Bassam Sallam writes about how his childhood dreams of coming to the United States came true, even though they looked different from how he imagined them. Here he writes about coming to the US as part of the Kennedy-Lugar Youth Exchange Program (YES Program), the civil war in his home country, and the change of plans that brought him to the Northwest Community College Initiative (NWCCI). Bassam is an NWCCI student from Yemen who is studying in the high school completion program at Edmonds Community College.
Even though I have only been in America for a year and a half, my adventure is far beyond that. America was my dream when I was a kid; I dreamed of going to America even though I did not know much about it. I remember when I was in the first grade, I told my mother that I would go to America someday and marry a blond girl with blue eyes exactly like the ones on the TV.
I grew up and the dream of going to America grew up with me, until my brother told me about a scholarship called Kennedy-Lugar Youth Exchange and Study (YES) program. That news was like an oasis in the middle of the desert. I immediately took the form, filled it out and applied for the scholarship. The days passed by and the phone never rang, but I never gave up and waited eagerly for the next year to come. The following year, when I finally knew that the scholarship forms were available, I did the same as the past year: filled out the form, applied for the second time and waited for the phone to ring. However, that time the phone did rang saying that I was selected for an exam that would determine if I was eligible to move on to the next step of the competition. I did my best studying for the exam, and I eventually took it with a mind full of concerns about passing since I had not studied English anywhere beside my public school. After taking it, I waited for a call, but I did not hear anything from them.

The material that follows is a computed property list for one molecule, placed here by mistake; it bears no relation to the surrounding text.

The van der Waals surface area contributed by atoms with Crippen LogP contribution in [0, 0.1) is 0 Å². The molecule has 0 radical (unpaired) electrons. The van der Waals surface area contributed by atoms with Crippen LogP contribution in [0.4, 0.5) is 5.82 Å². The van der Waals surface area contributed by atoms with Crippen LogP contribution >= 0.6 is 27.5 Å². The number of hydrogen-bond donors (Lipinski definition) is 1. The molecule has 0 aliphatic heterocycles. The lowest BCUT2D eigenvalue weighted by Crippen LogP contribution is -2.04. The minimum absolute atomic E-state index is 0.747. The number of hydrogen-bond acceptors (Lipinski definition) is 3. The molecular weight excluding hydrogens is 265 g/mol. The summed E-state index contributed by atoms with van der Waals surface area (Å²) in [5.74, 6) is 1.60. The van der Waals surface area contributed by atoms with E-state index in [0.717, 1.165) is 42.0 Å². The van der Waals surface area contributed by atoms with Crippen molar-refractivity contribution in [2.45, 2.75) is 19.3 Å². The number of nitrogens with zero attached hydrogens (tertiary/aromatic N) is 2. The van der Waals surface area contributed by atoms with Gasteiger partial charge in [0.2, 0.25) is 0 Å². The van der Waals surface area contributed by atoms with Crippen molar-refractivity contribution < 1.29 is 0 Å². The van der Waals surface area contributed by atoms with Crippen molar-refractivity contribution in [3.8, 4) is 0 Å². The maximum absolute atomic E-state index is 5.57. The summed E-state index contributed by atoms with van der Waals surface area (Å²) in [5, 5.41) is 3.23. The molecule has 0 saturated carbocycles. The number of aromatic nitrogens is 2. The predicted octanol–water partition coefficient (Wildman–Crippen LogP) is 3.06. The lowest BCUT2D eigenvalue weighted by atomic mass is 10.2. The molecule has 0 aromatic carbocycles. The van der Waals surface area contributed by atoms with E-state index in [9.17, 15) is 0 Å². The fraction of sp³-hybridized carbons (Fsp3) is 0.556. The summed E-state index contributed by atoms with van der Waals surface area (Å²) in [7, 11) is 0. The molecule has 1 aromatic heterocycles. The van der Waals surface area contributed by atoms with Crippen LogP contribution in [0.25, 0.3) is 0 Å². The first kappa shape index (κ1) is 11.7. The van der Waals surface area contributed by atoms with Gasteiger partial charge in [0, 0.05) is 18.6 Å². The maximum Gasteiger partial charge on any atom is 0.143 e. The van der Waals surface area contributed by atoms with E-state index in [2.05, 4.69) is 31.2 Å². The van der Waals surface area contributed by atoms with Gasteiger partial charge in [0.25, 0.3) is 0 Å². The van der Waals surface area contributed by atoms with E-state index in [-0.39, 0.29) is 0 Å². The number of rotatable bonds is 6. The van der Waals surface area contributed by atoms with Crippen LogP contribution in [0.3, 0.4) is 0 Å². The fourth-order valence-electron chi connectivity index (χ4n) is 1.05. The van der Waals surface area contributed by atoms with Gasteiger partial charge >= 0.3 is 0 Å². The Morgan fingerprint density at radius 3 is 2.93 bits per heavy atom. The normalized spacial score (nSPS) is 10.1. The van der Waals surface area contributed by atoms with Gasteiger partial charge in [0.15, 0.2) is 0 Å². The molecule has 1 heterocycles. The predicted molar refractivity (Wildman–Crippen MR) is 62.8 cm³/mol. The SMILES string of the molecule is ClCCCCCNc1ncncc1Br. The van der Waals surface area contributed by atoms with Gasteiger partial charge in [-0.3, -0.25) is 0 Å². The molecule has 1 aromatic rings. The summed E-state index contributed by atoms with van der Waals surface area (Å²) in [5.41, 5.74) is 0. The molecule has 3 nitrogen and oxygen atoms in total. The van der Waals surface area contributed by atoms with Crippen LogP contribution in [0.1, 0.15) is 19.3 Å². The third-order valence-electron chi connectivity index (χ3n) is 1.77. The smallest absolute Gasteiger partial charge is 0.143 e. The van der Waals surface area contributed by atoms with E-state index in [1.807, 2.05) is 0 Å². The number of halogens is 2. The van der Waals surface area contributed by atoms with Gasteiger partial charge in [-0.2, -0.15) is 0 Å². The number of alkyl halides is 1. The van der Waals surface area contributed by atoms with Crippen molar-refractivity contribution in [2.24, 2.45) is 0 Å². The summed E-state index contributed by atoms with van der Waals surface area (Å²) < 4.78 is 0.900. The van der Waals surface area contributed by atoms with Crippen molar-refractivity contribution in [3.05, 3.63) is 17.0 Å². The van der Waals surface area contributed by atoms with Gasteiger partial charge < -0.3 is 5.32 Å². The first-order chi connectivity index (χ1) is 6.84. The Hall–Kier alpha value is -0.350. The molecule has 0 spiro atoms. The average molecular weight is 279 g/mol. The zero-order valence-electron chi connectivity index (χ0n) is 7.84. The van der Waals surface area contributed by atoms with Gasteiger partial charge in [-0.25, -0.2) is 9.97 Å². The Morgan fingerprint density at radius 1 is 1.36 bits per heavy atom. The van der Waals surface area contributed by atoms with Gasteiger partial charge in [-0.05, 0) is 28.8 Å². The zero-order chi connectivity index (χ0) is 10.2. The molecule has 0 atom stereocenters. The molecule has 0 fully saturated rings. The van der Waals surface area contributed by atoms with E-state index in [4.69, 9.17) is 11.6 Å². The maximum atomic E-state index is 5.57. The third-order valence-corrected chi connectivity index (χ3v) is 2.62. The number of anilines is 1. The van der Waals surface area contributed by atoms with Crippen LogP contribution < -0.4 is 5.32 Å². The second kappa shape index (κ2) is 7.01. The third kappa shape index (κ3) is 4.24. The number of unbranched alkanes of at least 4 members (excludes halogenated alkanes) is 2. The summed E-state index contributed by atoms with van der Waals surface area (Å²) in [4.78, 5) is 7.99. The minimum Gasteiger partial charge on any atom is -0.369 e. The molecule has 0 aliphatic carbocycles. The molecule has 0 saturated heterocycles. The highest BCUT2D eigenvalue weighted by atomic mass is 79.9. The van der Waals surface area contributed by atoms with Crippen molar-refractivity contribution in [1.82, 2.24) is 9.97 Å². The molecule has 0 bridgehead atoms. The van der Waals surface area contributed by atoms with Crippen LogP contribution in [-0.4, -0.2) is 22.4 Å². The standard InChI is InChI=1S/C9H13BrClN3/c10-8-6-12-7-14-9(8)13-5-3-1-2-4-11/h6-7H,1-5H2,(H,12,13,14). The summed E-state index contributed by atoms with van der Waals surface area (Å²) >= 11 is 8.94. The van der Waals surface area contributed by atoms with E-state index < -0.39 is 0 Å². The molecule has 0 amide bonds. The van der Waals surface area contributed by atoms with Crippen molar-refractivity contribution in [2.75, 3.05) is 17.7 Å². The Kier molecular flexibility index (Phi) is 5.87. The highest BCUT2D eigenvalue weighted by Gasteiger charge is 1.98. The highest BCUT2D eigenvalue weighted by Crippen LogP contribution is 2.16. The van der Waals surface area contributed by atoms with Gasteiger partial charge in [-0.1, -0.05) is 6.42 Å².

Despite these setbacks, I was still full of hope and passion to go to America and make that childhood dream come true. I was in the 11th grade, and it is my last chance to apply for the YES scholarship since it requires applicants to be enrolled between the 9th and 11th grade. In that final step to my dream, I started the application with humongous hope, ambition and determination. My family’s support increased my motivation even more. I did all my best and passed all the steps that finally brought me to be one of the twenty people who were selected to study English for six months in an American educational organization called “Amideast”. Even though I was selected to be one of the twenty students, it was not yet an assurance that I was going to America because only 15 out of 20 students would be selected to travel.